Don’t. Take. The. Monkey.
Ever had someone stop by your desk, tell you about a problem, and walk away, leaving the mess in your hands? They just gave you a monkey. And what’s worse is that you let them do it.
If you’re not familiar, there’s a common phrase this relates to, which is “monkey on your back.” It’s a metaphor for an unwanted burden that it’s difficult to get rid of. When you accept someone else’s problems, you’re taking the monkey off their back and putting it onto yours. Don’t do it. Don’t take the monkey.
How to avoid monkeys
- Take the time to tactfully, yet directly, ask, “What would you like me to do about this?” Often times, the person will back off. At that point it’s no longer a problem to be solved; it’s just an employee blowing off steam.
- If the problem turns out to be a real issue but isn’t worth dealing with at the current time, simply let the employee know that the other priorities come before the issue at hand. They walk away with the monkey and nobody gets hurt.
- Push back on the employee to handle the issue. Take a moment to agree with them that the issue exists, but explain why they are better suited to handling the problem and request that they return a solution to you. Again, they walk away with the monkey, leaving you to complete your work without the added stress.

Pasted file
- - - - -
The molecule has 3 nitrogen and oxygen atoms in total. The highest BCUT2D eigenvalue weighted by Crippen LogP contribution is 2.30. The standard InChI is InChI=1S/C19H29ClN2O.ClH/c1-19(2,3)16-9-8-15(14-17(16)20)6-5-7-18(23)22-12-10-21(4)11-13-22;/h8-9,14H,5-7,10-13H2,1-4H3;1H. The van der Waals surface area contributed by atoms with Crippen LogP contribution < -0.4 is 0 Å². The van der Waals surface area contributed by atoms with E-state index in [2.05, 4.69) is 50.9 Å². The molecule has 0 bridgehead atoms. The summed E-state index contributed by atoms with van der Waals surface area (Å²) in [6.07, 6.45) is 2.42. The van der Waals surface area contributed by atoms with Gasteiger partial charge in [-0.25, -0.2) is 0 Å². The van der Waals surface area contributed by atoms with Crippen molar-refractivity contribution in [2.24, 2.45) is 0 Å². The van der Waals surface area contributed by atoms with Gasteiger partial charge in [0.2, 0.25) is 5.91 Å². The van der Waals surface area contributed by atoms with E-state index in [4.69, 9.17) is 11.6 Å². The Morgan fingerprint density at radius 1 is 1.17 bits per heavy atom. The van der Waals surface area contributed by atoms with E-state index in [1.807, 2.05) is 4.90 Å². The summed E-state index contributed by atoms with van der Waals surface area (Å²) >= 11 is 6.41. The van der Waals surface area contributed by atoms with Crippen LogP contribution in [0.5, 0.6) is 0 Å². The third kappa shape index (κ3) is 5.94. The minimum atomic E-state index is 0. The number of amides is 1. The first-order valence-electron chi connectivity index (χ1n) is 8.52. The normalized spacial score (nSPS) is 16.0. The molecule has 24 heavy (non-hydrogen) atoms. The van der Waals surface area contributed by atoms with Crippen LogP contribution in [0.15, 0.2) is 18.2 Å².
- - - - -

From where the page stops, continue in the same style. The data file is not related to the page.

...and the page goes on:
I’m guilty of creating monkeys and also taking them on, so this post is based on pure experience (a surprising number of my posts are just me telling myself to stop being an idiot). I also found a great resource to go along with this if you want to check it out. Click here for a great one-page tool on “monkey management” and how to avoid taking on unwanted monkeys in the course of your day job.
If you’re interested in learning more about the HR side of project management, check out the HR project managment guide.
Okay, let’s be honest. Who else has created monkeys out there? How did you (or your manager) handle it? Do you accept monkeys from your staff?